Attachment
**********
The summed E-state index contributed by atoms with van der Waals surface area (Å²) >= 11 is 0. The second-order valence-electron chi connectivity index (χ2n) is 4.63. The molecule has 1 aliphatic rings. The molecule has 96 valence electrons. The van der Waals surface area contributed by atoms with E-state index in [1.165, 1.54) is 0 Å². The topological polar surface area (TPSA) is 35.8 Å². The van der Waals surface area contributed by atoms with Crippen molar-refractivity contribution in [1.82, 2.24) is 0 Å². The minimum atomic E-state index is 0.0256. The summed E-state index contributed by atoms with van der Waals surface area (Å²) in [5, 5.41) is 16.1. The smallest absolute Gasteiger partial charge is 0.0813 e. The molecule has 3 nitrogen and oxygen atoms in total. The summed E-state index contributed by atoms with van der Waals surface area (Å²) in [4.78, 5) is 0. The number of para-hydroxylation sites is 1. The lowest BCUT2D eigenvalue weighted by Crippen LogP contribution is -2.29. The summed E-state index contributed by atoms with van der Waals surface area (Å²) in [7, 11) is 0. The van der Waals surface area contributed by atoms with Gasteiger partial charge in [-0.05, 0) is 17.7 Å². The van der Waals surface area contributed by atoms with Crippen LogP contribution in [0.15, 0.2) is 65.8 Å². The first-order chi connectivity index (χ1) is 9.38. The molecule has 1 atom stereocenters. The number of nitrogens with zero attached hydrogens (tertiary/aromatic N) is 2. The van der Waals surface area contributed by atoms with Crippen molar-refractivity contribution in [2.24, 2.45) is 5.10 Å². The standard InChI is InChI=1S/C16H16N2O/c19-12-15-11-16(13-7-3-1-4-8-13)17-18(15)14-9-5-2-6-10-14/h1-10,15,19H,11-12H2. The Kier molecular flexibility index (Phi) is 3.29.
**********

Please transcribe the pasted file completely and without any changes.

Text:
The summed E-state index contributed by atoms with van der Waals surface area (Å²) >= 11 is 0. The second-order valence-electron chi connectivity index (χ2n) is 4.63. The molecule has 1 aliphatic rings. The molecule has 96 valence electrons. The van der Waals surface area contributed by atoms with E-state index in [1.165, 1.54) is 0 Å². The topological polar surface area (TPSA) is 35.8 Å². The van der Waals surface area contributed by atoms with Crippen molar-refractivity contribution in [1.82, 2.24) is 0 Å². The minimum atomic E-state index is 0.0256. The summed E-state index contributed by atoms with van der Waals surface area (Å²) in [5, 5.41) is 16.1. The smallest absolute Gasteiger partial charge is 0.0813 e. The molecule has 3 nitrogen and oxygen atoms in total. The summed E-state index contributed by atoms with van der Waals surface area (Å²) in [4.78, 5) is 0. The number of para-hydroxylation sites is 1. The lowest BCUT2D eigenvalue weighted by Crippen LogP contribution is -2.29. The summed E-state index contributed by atoms with van der Waals surface area (Å²) in [7, 11) is 0. The van der Waals surface area contributed by atoms with Gasteiger partial charge in [-0.05, 0) is 17.7 Å². The van der Waals surface area contributed by atoms with Crippen LogP contribution in [0.15, 0.2) is 65.8 Å². The first-order chi connectivity index (χ1) is 9.38. The molecule has 1 atom stereocenters. The number of nitrogens with zero attached hydrogens (tertiary/aromatic N) is 2. The van der Waals surface area contributed by atoms with Crippen molar-refractivity contribution in [2.24, 2.45) is 5.10 Å². The standard InChI is InChI=1S/C16H16N2O/c19-12-15-11-16(13-7-3-1-4-8-13)17-18(15)14-9-5-2-6-10-14/h1-10,15,19H,11-12H2. The Kier molecular flexibility index (Phi) is 3.29.